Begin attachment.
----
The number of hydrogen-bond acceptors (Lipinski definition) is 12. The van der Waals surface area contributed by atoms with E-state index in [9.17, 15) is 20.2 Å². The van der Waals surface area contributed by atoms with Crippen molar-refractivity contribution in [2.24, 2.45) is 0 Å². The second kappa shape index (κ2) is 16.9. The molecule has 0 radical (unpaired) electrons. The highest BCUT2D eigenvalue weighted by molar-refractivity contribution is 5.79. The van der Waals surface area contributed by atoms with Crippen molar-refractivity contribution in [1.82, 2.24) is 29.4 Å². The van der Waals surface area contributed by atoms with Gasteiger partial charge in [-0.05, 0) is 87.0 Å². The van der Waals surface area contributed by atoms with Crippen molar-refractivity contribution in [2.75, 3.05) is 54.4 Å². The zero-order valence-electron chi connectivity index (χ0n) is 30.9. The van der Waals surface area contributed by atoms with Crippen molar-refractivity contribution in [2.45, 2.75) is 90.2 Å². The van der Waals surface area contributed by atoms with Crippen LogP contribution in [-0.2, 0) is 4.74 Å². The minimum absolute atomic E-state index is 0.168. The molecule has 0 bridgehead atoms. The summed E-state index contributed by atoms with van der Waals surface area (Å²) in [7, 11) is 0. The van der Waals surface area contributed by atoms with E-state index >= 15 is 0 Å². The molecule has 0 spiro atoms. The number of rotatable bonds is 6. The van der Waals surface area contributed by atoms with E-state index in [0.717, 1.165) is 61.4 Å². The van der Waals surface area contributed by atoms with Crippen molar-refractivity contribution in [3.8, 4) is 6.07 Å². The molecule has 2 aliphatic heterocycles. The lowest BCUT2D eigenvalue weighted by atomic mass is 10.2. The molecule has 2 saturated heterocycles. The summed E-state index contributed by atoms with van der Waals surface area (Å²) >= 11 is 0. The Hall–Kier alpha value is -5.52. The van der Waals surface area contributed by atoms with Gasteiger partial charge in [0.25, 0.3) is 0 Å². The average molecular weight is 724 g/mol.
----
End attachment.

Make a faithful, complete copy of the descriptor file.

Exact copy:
The number of hydrogen-bond acceptors (Lipinski definition) is 12. The van der Waals surface area contributed by atoms with E-state index in [9.17, 15) is 20.2 Å². The van der Waals surface area contributed by atoms with Crippen molar-refractivity contribution in [2.24, 2.45) is 0 Å². The second kappa shape index (κ2) is 16.9. The molecule has 0 radical (unpaired) electrons. The highest BCUT2D eigenvalue weighted by molar-refractivity contribution is 5.79. The van der Waals surface area contributed by atoms with Crippen molar-refractivity contribution in [1.82, 2.24) is 29.4 Å². The van der Waals surface area contributed by atoms with Gasteiger partial charge in [-0.05, 0) is 87.0 Å². The van der Waals surface area contributed by atoms with Crippen molar-refractivity contribution in [2.75, 3.05) is 54.4 Å². The zero-order valence-electron chi connectivity index (χ0n) is 30.9. The van der Waals surface area contributed by atoms with Crippen molar-refractivity contribution in [2.45, 2.75) is 90.2 Å². The van der Waals surface area contributed by atoms with Crippen LogP contribution in [-0.2, 0) is 4.74 Å². The minimum absolute atomic E-state index is 0.168. The molecule has 0 bridgehead atoms. The summed E-state index contributed by atoms with van der Waals surface area (Å²) in [7, 11) is 0. The van der Waals surface area contributed by atoms with E-state index >= 15 is 0 Å². The molecule has 0 spiro atoms. The number of rotatable bonds is 6. The van der Waals surface area contributed by atoms with E-state index in [0.717, 1.165) is 61.4 Å². The van der Waals surface area contributed by atoms with Crippen molar-refractivity contribution in [3.8, 4) is 6.07 Å². The molecule has 2 aliphatic heterocycles. The lowest BCUT2D eigenvalue weighted by atomic mass is 10.2. The molecule has 2 saturated heterocycles. The summed E-state index contributed by atoms with van der Waals surface area (Å²) >= 11 is 0. The Hall–Kier alpha value is -5.52. The van der Waals surface area contributed by atoms with Gasteiger partial charge in [0.25, 0.3) is 0 Å². The average molecular weight is 724 g/mol.